Park rangers and volunteers wore gloves and brought along with them big sacks in the hopes of cleaning up the tons of plastic waste that washed up on the shores of the Galapagos islands.

The microparticles from the waste discarded from big cities in countries all over the world, are perhaps “one of the greatest threats to the iguanas, tortoises, birds, and fishes of the Galapagos,” according to a new report by the Agence France-Presse (AFP).

Jennifer Suarez, a biologist and marine ecosystems expert with Galapagos National Parks (GNP), told AFP that the tiny plastics could someday become part of the food chain that both people and animals would later feed on.

A flightless cormorant (Nannopterum harrisi) sits on her nest surrounded by garbage on the shore of Isabela Island in the Galapagos Archipelago in the Pacific Ocean, 1000 km off the coast of Ecuador, on February 21, 2019. – Galapagos National Park rangers and a group of volunteers collect garbage in remote places and unpopulated areas on the Isabela Islands and San Cristobal coast. (Photo by RODRIGO BUENDIA / AFP/ MANILA BULLETIN)

Bottles, bags, lids, containers, and fishing nets may break down thanks to sun rays and ocean’s saltwater, but its microparticles could sunder off and be ingested by land and sea creatures.

The AFP team joined a group of volunteers to clean uninhabited areas in Punta Albermarle in the far north of Isabela Island and discovered a vast amount of waste. Tons of sex toys, shoes, lighters, pens and other wastes were also found in other areas.

“More than 90 percent of the waste gathered doesn’t come from Galapagos activities, but rather from South America, Central America, and even a great deal of waste with Asian branding,” said GNP director Jorge Carrion.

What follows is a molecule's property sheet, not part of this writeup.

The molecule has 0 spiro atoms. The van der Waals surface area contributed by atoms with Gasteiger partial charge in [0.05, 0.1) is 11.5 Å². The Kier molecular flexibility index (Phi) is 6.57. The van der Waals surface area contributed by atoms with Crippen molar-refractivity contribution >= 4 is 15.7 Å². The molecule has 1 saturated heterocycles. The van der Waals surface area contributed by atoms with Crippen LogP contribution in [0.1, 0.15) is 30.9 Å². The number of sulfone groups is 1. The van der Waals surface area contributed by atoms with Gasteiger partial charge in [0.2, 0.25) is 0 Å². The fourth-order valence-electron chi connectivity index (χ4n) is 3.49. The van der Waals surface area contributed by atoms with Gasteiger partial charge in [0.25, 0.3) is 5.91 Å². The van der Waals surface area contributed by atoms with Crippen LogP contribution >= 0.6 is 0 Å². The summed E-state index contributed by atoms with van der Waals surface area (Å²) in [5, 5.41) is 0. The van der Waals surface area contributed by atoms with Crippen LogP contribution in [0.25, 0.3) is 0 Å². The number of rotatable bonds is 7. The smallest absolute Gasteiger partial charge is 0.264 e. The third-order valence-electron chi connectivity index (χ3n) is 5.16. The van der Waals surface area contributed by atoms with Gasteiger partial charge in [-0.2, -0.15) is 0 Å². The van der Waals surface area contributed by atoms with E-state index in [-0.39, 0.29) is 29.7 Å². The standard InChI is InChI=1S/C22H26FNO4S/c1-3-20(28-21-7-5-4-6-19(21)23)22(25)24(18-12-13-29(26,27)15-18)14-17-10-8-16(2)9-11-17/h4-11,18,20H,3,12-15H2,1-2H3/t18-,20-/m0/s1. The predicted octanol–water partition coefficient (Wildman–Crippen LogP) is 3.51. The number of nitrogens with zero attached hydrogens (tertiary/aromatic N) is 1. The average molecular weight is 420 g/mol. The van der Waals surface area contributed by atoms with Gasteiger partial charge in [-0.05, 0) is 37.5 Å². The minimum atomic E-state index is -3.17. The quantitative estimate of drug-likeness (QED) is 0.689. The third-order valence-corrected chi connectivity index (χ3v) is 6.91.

According to the same report, most of the plastic waste washed ashore in Galapagos was Peruvian, Colombian or Panamanian products, and containers with a Chinese branding.

“Over the last two years of monitoring, we’ve noticed that the largest number of brands is Peruvian and Chinese,” Carrion told AFP.

Sharlyn Zuniga, a clean-up volunteer, also shared that they have discovered tons of plastic bags eaten by sea turtles after mistaking them as jellyfish, which is an important of their diet.

“We have indiscriminately thrown so much waste into the sea that it has turned up at coasts where there are no people, but already there is garbage,” Zuniga told AFP. “What I saw was very hard [to take]. We’re used to seeing the best part of the Galapagos in pictures and postcards.”

Carrion said they hope there would be less wastes in the coming years.

“We need to go beyond just collecting waste. We need to appeal to consciences on a global level, so people stop throwing waste into the sea,” Carrion has told AFP.